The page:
• Bron Taylor & Michael Zimmerman, Deep Ecology from the Encyclopedia of Religion and Nature
  • Bron Taylor, Religion and Environmental Ethics from the Encyclopedia of Religion and Nature
  • Earth First! (60 Minutes)
11 October: Last date to provide title, abstract, and sources for Critical Essays (see critical essay guidelines under week 6)
(Week 8) 14 & 19 October
Readings and discussions on Radical Environmentalism.
Readings (required)
  • Dave Foreman Lecture at UW Oshkosh (1990)
(Week 9) 21 & 26 October
Presentations and debates on radical and grassroots environmentalism.
Readings (required)
Documentary (required viewing)
  • Blackfish (2013), which is about Killer Whales in captivity), CNN, Thursday night, 24 October, at 9 p.m.
  • Take a look at Sea World Cares, where the corporation features its "caring and passion for wildlife", and the New York Times article, Smart, Social and Erratic in Captivity.
  • Ben Minteer and Leah Gerber, Buying Whales to Save Them, Issues in science and technology, Spring 2013 (online). Be prepared to discuss the film and the ethical debates surrounding it anytime this week.
Note: you are to present a summary of your sources by 15 November and should be regularly working on your critical essays.
(Week 10) 28 October & 1 November
Exam Two– In Class – 4 November.  Short answer, matching, & multiple choice exam. Closed book, no computers.
Readings and discussions on Pragmatism and Public Lands Management.
Readings (required)
  • Yellowstone to Yukon (1997)
(Week 11) 4 & 9 November (no class 11 November due to Veterans Day)
Carrying Capacity and the ethics of procreation and consumption
Readings (required)
Sources to peruse (required)
11 November: Essay on Ishmael due, send by email to Amanda Nichols by midnight. Ishmael essays returned 20 November
(Week 12) 16 & 18 November
Readings (required)
  • Thinking Like a Watershed (1998)
Readings (recommended) 
20 November: Last chance to present to your instructors a summary of the arguments and sources for critical essays. MANDATORY
(Week 13) 23 & 25 November
Global Issues: Triage Ethics and the Tragedy and Battle for the Commons; and Grassroots Ecological Resistance Movements
This week be prepared to debate Hardin’s views from this week’s reading in contrast to those expressed by Feeney et. al., and a third and fourth from Gedick’s and Akula’s articles.
Readings (required)
Readings (recommended) 
Podcast and websites on Climate Change (recommended) 
  • Lacandona: The Zapatistas and the rainforest of Chiapas, Mexico (26m/bt)
(Week 14) 25 & 27 November; note, no classes 28-29 November (Thanksgiving holiday)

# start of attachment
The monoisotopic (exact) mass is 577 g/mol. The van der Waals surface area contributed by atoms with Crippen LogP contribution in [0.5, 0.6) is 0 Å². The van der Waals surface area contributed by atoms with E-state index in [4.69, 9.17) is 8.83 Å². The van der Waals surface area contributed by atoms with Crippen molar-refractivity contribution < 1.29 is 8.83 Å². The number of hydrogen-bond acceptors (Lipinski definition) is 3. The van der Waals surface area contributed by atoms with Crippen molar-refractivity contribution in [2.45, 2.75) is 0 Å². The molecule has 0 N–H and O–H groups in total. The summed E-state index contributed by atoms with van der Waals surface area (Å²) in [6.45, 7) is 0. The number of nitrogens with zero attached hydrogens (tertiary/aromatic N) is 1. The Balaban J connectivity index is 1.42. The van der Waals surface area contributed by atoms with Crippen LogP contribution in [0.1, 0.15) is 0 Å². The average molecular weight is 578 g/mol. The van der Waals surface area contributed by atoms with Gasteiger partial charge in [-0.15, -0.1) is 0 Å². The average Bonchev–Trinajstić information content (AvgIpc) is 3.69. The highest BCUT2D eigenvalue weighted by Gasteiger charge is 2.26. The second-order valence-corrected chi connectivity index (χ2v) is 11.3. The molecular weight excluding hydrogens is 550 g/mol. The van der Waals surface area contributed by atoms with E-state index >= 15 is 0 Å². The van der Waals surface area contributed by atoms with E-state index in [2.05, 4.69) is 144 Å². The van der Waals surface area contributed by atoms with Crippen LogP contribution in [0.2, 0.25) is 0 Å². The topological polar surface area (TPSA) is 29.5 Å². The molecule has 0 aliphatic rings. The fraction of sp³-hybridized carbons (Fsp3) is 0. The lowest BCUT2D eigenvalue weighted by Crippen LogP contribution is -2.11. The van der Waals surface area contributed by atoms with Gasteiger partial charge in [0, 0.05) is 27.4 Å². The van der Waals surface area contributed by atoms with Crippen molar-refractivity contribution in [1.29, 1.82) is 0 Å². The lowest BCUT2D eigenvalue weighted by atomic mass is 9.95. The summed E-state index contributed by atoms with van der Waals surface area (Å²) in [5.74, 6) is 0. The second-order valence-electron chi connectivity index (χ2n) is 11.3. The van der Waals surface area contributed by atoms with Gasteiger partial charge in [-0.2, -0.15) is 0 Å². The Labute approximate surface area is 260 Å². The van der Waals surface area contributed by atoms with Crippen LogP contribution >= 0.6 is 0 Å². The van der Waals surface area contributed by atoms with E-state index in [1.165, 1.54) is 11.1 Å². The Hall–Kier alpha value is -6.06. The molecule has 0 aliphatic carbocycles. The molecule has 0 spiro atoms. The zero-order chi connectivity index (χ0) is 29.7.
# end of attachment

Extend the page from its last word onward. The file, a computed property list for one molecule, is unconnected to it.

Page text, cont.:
Critical Essay due 25 November, in class, paper copies (see the critical essay guidelines in the schedule, above, week 6. Do not forget to include the title, abstract, and sources assignments, which were due earlier and returned to you).
The Great Debate: Which Environmental Philosophy Makes the most Sense?
Readings (required)
Readings (recommended) 
  • Robert Paehlke's Environmentalism and the Future of Progressive Politics (Yale U.P, 1989), 273-283 (on reserve)
  • Martin Lewis, Green Delusions (Duke U.P., 1992), p. 150-90 & 242-51
(Week 15) 7 & 9 December (9th is last day of class)
Critical Essays Returned 4 December, in class
Social Philosophy and Environmental Futures: How should we structure livelihoods, communities, nations, and international relations? Is religion the solution or one of the key problems?
This week be prepared to discuss Taylor’s 'parting shots' in these artcles, constrasting it with other perspectives in the class
Readings (required)
Lecture (required)
  • Listen to Sam Harris's Ted Talk, Science Can Answer Moral Values, in which he argues, contrary to those who argue one cannot get a value from a fact, that objective moral truth can be deduced from facts, including those derived from science. His ethical benchmark is that of concern for the well being of conscious living beings, and he contends that we can know from the facts what the well being for conscious beings entails, and when we are closer or further from the conditions in which conscious beings can and will flourish. Listen to his talk and consider its implications for environmental ethics, and possible social and environmental futures.
The Final, Cumulative Exam will be
Wednesday 16 December
3:00-5:00 pm
Location to be announced
Writing Well
Outline Articles
  • Environmental Ethics (by Andrew Brennan and Yeuk-Sze Lo) in the Stanford Encyclopedia of Philosophy.
  • The East (2013)
  • If a Tree Falls: A story of the Earth Liberation Front (2011)
  • Edward Abbey: A Voice in the Wilderness (1993)
  • Dave Foreman, Radical Environmentalism talk, the University of Wisconsin Oshkosh (1990)
  • Earth First!, on 60 Minutes (1990)
  • Holmes Rolston Lecture on Leopold, Greenfire, and Earth Ethics (2013)
  • Greenfire (2011) [Aldo Leopold]
  • American Values / American Wilderness (2006)
  • Lessons from the Rainforest (ca. 1993) [Lou Gold]
  • The Faithkeeper [Oren Lyons with Bill Moyers]
  • Gaia-Goddess of the Earth (1986) PBS|Nova
  • Mother: Caring for Seven Billion (2013)
  • I am (2011)
  • Truck Farm (2011)
  • Thinking like a Watershed (1998)
  • Yellowstone to Yukon (1997) [The Wildlands Project]
  • Green Plans (1995)
  • Ecopsychology-Restoring the Earth | Healing the Self (1995)
Additional resources, such as links to podcasts, music, slideshows, video, music, and websites, will be made available here during the course. Students are encouraged to send their own ideas for resources to the course instructors.